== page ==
ISIL leader Baghdadi running out of hiding places

WASHINGTON — Iraqi-led coalition forces are creeping ever closer to a showdown with the Islamic State of Iraq and the Levant (ISIL) in Mosul, shutting down every escape route behind them. ISIL leader Abu Bakr al-Baghdadi is still in Mosul, according to well-connected Iraqis.

Hoshyar Zebari, former deputy prime minister of Iraq, told members of the press a week ago he had “solid” intelligence Baghdadi was hiding in Mosul. Another senior Iraqi official, who spoke on the condition of anonymity, told WTOP that Baghdadi, like many other senior ISIL leaders, may be trying to escape.

A U.S. intelligence official said in a statement to WTOP that ISIL leaders have been predictable when backed into a corner.

“After suffering a string of losses over the last year, including the symbolically important city of Dabiq, Syria, ISIL faces a decision point: Hold the line in Mosul or beat a retreat. ISIL has, in the past, prioritized its own survival, and, in most cases, fled when faced with overwhelming force,” said the official.

Baghdadi’s exact location is uncertain because he rarely stays in one place, said Col. John Dorrian, spokesman for Operation Inherent Resolve (OIR), the U.S.-led coalition fighting ISIL.

“What I hear is that he’s moving around constantly. Many of the leaders that surround him have been killed. When their replacements are named, those people have been killed. So I think he has to sleep with one eye open and when we find him, that’ll be the end of him,” said Dorrian in an interview with WTOP.

None of ISIL’s original leadership is left, leaving Baghdadi in a precarious security situation. “Really, all the significant figures around him have been taken away and, in some cases, their replacements have been taken away. I don’t think there is too much enthusiasm to be ISIL’s number two, because that job doesn’t have long-term prospects,” Dorrian said.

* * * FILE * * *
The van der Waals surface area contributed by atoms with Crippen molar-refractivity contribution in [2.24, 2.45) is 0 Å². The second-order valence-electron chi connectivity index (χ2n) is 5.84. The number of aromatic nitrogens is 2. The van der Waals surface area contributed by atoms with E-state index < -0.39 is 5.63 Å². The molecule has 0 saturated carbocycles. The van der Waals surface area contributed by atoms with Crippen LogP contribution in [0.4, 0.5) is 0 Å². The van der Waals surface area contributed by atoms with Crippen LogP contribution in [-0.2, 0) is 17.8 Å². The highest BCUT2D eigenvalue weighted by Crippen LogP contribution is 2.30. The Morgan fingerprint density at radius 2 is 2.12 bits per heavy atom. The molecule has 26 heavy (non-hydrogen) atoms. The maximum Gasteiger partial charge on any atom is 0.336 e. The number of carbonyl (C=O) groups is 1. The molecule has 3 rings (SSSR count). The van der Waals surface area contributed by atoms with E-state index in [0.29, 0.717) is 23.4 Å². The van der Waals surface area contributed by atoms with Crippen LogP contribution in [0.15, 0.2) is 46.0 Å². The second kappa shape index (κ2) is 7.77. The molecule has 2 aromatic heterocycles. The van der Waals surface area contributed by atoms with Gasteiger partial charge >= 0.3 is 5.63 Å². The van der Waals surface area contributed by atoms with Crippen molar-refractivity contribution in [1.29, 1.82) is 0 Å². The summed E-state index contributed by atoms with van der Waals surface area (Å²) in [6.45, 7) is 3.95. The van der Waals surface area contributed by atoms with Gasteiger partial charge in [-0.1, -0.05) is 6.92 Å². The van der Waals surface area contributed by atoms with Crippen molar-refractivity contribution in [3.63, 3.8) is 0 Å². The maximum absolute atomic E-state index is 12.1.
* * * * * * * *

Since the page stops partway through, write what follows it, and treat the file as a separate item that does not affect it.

Numerous ISIL commanders are on the run, pushed by concern that they might be killed or captured. Iraqi intelligence sources tell WTOP that if Baghdadi chooses to run, his options appear to be limited to the road leading west to Raqqa, Syria, and the underground.

Neither is promising in the long term. But the labyrinth of tunnels underneath Mosul, at the very least, provides cover.

“They’ve had two years there in order to build some pretty elaborate defenses. We’ve seen tunneling and we’ve seen them move larger barriers that are intended to slow the Iraqi advance,” said Dorrian.

The U.S. intelligence official said the battle for Mosul will be difficult for a number of reasons.

“Iraqi forces have long telegraphed their intent to liberate Mosul and have devoted significant resources to the operation. Key tactical challenges they will face are negotiating the improvised defenses laid by ISIL, defeating the terrorists in urban fighting and securing the city’s civilian population,” said the intelligence official.

In addition to tunnels, large berms have been dug — some of them filled with oil and ignited to create what U.S. military officials call “obscuration fires.” Thick, black smoke billows into the air, making it hard to see.

But in Qayyarah, 40 miles to the south of Mosul, the scene is much more dire. ISIL militants detonated explosives inside a colossal sulfur deposit, creating a massive fire that has spewed poisonous fumes into the air. Drifting with the wind, the sulfur has sent hundreds to hospitals with respiratory troubles and burning sensations in their eyes.

“All of these things complicate the assault on the city and the effort to liberate it,” said Dorrian.

The difficulties have compelled the liberating forces to slow down and, in some cases, to stop.

As Iraqi and coalition forces rolled through the towns of Tal-Fayf, eight miles northeast of Mosul; Telskuf, 19 miles north of Mosul; and Bartella, 13 miles east of Mosul, they encountered “a tremendous network of tunnels,” said a senior Kurdish government official.

Many of those tunnels, according to the official, were too dangerous to explore because of concerns about booby traps and because they were filled with soil, burying whatever and whoever might have been in them.

But in some of the tunnels deemed safe enough to search, Peshmerga forces found elaborate living spaces, complete with electricity, cooking appliances and bedding.

If Baghdadi chooses to seek refuge in the tunnels, he risks the same fate as the late Iraqi dictator Saddam Hussein, who was found hiding in a hole in the ground under a farmhouse in his ancestral region of Tikrit on Dec. 13, 2003.

J.J. Green

JJ Green is WTOP's National Security Correspondent. He reports daily on security, intelligence, foreign policy, terrorism and cyber developments, and provides regular on-air and online analysis. He is also the host of two podcasts: Target USA and Colors: A Dialogue on Race in America.

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